I just learned there is a @fiveguyscanada located a few kilometres away from our AirBnB. Guess it’s obvious where I’ll be heading over to very soon.

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If you are like me and have been mesmerised by the beef marmalade with pickles on toast at Burnt Ends, you need to get your hands on this NEW cheeseburger at Meatsmith Telok Ayer. Because it is essentially a really, really good burger with the bonus of that exact same beef marmalade gracing it with its majestic hallelujah-worthiness.
Every bite of this beauty delivers an extraordinary mash-up of a deep caramelised sweetness, the savoury velvet of tender minced beef, saltiness from melted American cheddar, creaminess from the sauce and an acidic crunch courtesy of pickles. All of which are anchored by a seductive smokiness and buffered, only slightly, by the super soft housemade buns.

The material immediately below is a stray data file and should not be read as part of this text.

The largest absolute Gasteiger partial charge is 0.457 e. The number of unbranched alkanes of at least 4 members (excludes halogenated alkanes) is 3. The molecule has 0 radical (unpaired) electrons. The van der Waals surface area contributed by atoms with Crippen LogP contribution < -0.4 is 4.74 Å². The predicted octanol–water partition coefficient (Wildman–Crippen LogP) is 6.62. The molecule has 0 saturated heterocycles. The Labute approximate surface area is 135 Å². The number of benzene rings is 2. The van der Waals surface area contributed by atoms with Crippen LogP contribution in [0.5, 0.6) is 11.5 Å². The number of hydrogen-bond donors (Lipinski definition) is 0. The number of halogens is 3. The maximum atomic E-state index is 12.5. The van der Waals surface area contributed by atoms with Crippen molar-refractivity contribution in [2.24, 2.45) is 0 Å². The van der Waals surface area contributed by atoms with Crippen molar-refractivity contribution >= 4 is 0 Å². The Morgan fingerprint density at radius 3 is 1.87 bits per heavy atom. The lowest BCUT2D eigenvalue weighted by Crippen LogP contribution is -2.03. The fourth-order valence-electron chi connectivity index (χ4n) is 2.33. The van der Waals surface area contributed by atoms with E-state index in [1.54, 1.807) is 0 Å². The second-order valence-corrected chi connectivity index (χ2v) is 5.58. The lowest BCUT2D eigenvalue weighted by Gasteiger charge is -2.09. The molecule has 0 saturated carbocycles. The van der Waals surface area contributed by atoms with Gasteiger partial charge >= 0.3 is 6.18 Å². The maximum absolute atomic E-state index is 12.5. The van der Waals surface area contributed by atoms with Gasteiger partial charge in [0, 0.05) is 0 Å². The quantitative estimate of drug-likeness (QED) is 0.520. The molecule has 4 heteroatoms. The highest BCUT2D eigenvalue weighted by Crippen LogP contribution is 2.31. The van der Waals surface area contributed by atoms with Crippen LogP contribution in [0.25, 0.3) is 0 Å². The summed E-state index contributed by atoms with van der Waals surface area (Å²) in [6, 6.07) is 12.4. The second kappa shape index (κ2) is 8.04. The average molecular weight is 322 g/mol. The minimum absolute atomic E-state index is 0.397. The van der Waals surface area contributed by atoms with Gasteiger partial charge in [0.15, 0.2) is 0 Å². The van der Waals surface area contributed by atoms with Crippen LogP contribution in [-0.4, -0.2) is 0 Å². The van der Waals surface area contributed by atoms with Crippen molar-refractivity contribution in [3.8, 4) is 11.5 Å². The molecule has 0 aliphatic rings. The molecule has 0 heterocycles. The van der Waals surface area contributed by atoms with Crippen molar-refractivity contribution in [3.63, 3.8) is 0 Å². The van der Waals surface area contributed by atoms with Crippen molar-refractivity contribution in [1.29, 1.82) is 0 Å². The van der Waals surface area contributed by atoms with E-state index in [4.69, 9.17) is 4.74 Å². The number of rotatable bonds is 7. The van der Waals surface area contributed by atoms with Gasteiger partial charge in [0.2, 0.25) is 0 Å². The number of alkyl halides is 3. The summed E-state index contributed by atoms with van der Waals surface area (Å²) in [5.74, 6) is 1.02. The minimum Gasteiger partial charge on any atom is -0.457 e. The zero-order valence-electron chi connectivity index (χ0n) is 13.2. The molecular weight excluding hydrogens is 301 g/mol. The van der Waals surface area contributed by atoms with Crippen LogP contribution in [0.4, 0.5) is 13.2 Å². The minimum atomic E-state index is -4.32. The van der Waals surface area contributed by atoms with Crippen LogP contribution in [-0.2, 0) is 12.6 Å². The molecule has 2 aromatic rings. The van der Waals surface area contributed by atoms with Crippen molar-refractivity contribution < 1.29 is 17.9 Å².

You have only from now till the 17th of April to taste this. So I suggest you don’t wait.

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The evening sun casted a golden glow, warming this exquisitely simple “McEgg” burger the same way the burger does Ken’s (owner-of-BurgerLabo) heart and belly.
According to him, this off-the-menu item is inspired by his past business trips to Kuala Lumpur, and is his “comfort food”. You’ll need to ask him to share the details when you make a trip over there yourself.
Thanks again Ken, for letting me savour half of this eggcellent gem.

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It was love at first bite for me.